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Daniel: Questions while in Japan about tenkara culture?

Tenkara is a new type of fishing to the US, and information (particularly in English) is sparse. This is the place to build a knowledge base of Tenkara.

Re: Daniel: Questions while in Japan about tenkara culture?

Postby dwalker » Wed Jun 15, 2011 10:28 am

Take a look at Daniel's Hoba Sushi Festival video if you haven't seen it yet. More pictures, video and music.

http://www.youtube.com/watch?v=8w0f4c-XlUA&NR=1

This year we missed a local event held on Memorial Day. At the largest local cemetery on each grave is placed a candle inside a paper bag with sand in the bottom. They are all lit after dark and it is a very moving sight. I don't know the candle count. A few thousand at most not close to ten thousand. All of them can not be seen at one view due to rolling terrain. My son and I for the previous 3 years have been involved with the set up work due to Boy Scouts or him being on student council. Its a nice event when conditions cooperate. One year after all the setup work heavy rain set in as darkness fell so a disappointing end. Luckily you were blessed with clear weather the night of the Hoba Sushi Festival.
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Re: Daniel: Questions while in Japan about tenkara culture?

Postby tnitz » Wed Jun 15, 2011 10:40 am

OK, since you offered...

Does anyone know what type of glue (or other system) was used traditionally to glue the spliced hoop of a tamo? Maybe they weren't glued at all, I don't know.
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Re: Daniel: Questions while in Japan about tenkara culture?

Postby dwalker » Wed Jun 15, 2011 11:32 am

Daniel @ TenkaraUSA wrote:... 10- Often when I watch ..videos from Japan... - I hear the tinkle of a small bell as the people in the video walk or fish...I've been wondering what the wearing of a small bell means in the culture.
- I still haven't seen or noticed that. The person that I'm here with says they are bear bells. There are a lot of bears in Japan. These are relatively aggressive bears, and present in many different areas..


The one catalog entry I found about a small bell to attach to a back pack only mentioned the bell as having a pleasing sound. Nothing about the bell being intended as a bear alert. Therefore I assumed the bells were worn for some spiritual, tradition or cultural reason. Actually I never thought of bears being an issue in Japan.

I found a 2007 article from the UK about concern over the future of the Asiatic Black bear in Japan. Japan just as here in the USA has had a dramatic drop in the number of hunters. No hunters means predator animals lose their fear of man and other factors can lead to aggressive encounters. What was most astounding in the UK article was that an estimated 30% to 50% of the black bear population may have been killed in 2006. Due to low food in the forest the bears enter towns and conflicts arise.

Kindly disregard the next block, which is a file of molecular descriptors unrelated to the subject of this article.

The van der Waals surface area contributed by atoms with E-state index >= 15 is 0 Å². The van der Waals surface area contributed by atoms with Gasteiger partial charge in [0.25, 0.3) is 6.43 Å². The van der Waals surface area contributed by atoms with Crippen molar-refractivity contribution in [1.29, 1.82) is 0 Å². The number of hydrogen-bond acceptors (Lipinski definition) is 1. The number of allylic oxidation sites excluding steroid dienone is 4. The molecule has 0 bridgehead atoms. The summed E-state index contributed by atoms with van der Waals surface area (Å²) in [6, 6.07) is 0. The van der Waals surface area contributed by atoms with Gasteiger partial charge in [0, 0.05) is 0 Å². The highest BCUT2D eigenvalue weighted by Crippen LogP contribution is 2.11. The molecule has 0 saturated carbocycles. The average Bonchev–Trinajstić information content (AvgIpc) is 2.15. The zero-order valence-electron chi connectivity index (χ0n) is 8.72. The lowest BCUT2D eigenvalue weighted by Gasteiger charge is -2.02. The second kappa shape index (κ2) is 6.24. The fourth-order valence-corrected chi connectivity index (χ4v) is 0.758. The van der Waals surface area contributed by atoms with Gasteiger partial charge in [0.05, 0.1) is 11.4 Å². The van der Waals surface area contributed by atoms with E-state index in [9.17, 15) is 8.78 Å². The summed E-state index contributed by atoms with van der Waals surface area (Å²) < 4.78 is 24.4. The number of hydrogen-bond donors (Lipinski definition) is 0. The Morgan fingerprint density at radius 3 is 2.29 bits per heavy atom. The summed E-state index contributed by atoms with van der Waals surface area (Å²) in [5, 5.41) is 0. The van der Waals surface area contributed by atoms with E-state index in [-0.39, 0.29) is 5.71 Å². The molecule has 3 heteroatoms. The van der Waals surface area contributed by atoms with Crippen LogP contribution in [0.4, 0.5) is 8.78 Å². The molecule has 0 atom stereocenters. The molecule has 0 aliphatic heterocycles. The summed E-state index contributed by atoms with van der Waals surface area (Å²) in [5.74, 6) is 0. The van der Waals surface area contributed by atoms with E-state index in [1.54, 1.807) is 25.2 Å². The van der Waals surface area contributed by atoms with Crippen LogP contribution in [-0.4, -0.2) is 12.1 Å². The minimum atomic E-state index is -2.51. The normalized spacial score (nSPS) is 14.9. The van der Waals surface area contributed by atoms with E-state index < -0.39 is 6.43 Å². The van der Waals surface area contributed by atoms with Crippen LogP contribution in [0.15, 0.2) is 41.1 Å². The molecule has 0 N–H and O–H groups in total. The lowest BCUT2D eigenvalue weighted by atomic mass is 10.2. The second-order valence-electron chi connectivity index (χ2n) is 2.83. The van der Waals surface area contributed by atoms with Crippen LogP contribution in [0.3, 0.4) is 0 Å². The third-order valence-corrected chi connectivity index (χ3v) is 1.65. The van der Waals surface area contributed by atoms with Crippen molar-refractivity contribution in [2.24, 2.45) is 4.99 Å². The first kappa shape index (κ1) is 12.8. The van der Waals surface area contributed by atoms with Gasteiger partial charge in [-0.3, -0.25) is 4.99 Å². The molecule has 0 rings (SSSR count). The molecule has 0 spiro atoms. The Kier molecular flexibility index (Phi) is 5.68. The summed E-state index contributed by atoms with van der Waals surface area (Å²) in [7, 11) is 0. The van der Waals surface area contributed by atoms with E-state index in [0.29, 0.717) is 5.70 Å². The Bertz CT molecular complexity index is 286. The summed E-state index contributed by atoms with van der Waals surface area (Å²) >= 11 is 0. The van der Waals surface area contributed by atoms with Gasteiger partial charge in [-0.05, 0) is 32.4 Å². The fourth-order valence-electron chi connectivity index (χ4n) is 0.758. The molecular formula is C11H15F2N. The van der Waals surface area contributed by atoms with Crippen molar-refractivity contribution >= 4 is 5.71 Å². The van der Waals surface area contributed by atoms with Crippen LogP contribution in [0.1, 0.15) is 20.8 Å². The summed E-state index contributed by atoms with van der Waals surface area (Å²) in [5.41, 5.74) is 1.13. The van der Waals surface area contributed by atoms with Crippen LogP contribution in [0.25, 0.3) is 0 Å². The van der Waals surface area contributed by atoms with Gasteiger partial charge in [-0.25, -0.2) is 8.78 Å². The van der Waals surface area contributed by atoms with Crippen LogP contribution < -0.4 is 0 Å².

http://www.guardian.co.uk/environment/2 ... redspecies

A more recent 2010 article shows that bear encounters in towns in Japan continues. Four killed and ~ 80 wounded. I hesitate to post this link because to many news media want to say every bad thing that happens is due to climate change caused by man. = B.S.

http://www.telegraph.co.uk/news/worldne ... hange.html

At least this one , with video, questions the blame climate change mantra.
http://www.theawl.com/2010/10/bears-attack-japan

Bears encounters a problem in Japan. Who knew ?

Well , at least - Now I know why I haven't been reading any reports about how UL camping gear worked out. ;) :( :roll:
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Re: Daniel: Questions while in Japan about tenkara culture?

Postby Eddie » Wed Jun 15, 2011 10:30 pm

That bell is just for keeping bears away.

Fishers and hikers are advised to wear a bell when they deeply go into the mountains, where bears lives. But I do not wear a bell. Japanese bears, except brown bears in northern Island of Hokkaido, are a herbivore and not very dangerous. For me, they are one of our friends in the forest. They are dangerous only when they and we suddenly meet face to face.

I actually meet a bear twice in these 20 years of my fishing career, but it was not very scary. They were cute and beautiful friends.

In these days, major part of the forest is planted with conifers like cedar and cypress, and there is not much food for them. In particular, just before they go into hibernation, they come out to the country side for food. They know that there is much food where peoples live.

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Re: Daniel: Questions while in Japan about tenkara culture?

Postby jayfisher » Thu Jun 16, 2011 12:49 am

Daniel,

Thank you for your fascinating answers. I appreciate it!

And to everyone, thanks for the great discussion.

-Jack :)
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Re: Daniel: Questions while in Japan about tenkara culture?

Postby dwalker » Thu Jun 16, 2011 12:56 am

Eddie wrote:That bell is just for keeping bears away..
In these days, major part of the forest is planted with conifers like cedar and cypress, and there is not much food for them. In particular, just before they go into hibernation, they come out to the country side for food. They know that there is much food where peoples live. Eddie


Eddie, thank you for the insight into the change in the species of trees causing a change in the bear's habitat forcing a change in the places they have to search for food.